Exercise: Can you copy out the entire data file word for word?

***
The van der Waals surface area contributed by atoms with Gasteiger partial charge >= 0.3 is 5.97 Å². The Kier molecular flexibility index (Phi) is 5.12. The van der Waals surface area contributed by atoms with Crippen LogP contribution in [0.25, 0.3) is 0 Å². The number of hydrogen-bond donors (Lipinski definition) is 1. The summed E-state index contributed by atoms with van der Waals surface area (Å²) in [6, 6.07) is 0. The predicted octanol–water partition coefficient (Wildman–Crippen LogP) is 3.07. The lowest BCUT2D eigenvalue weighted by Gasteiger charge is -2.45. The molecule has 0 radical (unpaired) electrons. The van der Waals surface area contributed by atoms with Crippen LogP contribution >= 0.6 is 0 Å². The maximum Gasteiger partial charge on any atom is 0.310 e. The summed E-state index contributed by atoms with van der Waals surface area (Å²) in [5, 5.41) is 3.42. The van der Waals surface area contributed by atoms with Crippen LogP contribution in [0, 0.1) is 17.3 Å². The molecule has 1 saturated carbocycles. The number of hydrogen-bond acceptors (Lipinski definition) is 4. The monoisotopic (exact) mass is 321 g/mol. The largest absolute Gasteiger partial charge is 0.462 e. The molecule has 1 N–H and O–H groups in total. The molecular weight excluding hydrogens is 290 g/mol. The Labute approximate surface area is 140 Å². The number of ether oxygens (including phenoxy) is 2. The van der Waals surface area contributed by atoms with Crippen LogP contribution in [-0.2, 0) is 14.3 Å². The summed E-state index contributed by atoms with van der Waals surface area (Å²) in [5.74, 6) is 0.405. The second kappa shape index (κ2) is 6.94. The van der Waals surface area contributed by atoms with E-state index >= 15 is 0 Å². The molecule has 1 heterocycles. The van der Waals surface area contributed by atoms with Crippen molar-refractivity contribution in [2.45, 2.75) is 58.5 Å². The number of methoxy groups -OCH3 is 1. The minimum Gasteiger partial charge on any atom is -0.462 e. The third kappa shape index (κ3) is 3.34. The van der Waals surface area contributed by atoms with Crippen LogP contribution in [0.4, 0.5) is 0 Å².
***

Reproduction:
The van der Waals surface area contributed by atoms with Gasteiger partial charge >= 0.3 is 5.97 Å². The Kier molecular flexibility index (Phi) is 5.12. The van der Waals surface area contributed by atoms with Crippen LogP contribution in [0.25, 0.3) is 0 Å². The number of hydrogen-bond donors (Lipinski definition) is 1. The summed E-state index contributed by atoms with van der Waals surface area (Å²) in [6, 6.07) is 0. The predicted octanol–water partition coefficient (Wildman–Crippen LogP) is 3.07. The lowest BCUT2D eigenvalue weighted by Gasteiger charge is -2.45. The molecule has 0 radical (unpaired) electrons. The van der Waals surface area contributed by atoms with Crippen LogP contribution >= 0.6 is 0 Å². The maximum Gasteiger partial charge on any atom is 0.310 e. The summed E-state index contributed by atoms with van der Waals surface area (Å²) in [5, 5.41) is 3.42. The van der Waals surface area contributed by atoms with Crippen LogP contribution in [0, 0.1) is 17.3 Å². The molecule has 1 saturated carbocycles. The number of hydrogen-bond acceptors (Lipinski definition) is 4. The monoisotopic (exact) mass is 321 g/mol. The largest absolute Gasteiger partial charge is 0.462 e. The molecule has 1 N–H and O–H groups in total. The molecular weight excluding hydrogens is 290 g/mol. The Labute approximate surface area is 140 Å². The number of ether oxygens (including phenoxy) is 2. The van der Waals surface area contributed by atoms with Crippen LogP contribution in [-0.2, 0) is 14.3 Å². The summed E-state index contributed by atoms with van der Waals surface area (Å²) in [5.74, 6) is 0.405. The second kappa shape index (κ2) is 6.94. The van der Waals surface area contributed by atoms with E-state index >= 15 is 0 Å². The molecule has 1 heterocycles. The van der Waals surface area contributed by atoms with Crippen molar-refractivity contribution in [2.45, 2.75) is 58.5 Å². The number of methoxy groups -OCH3 is 1. The minimum Gasteiger partial charge on any atom is -0.462 e. The third kappa shape index (κ3) is 3.34. The van der Waals surface area contributed by atoms with Crippen LogP contribution in [0.4, 0.5) is 0 Å².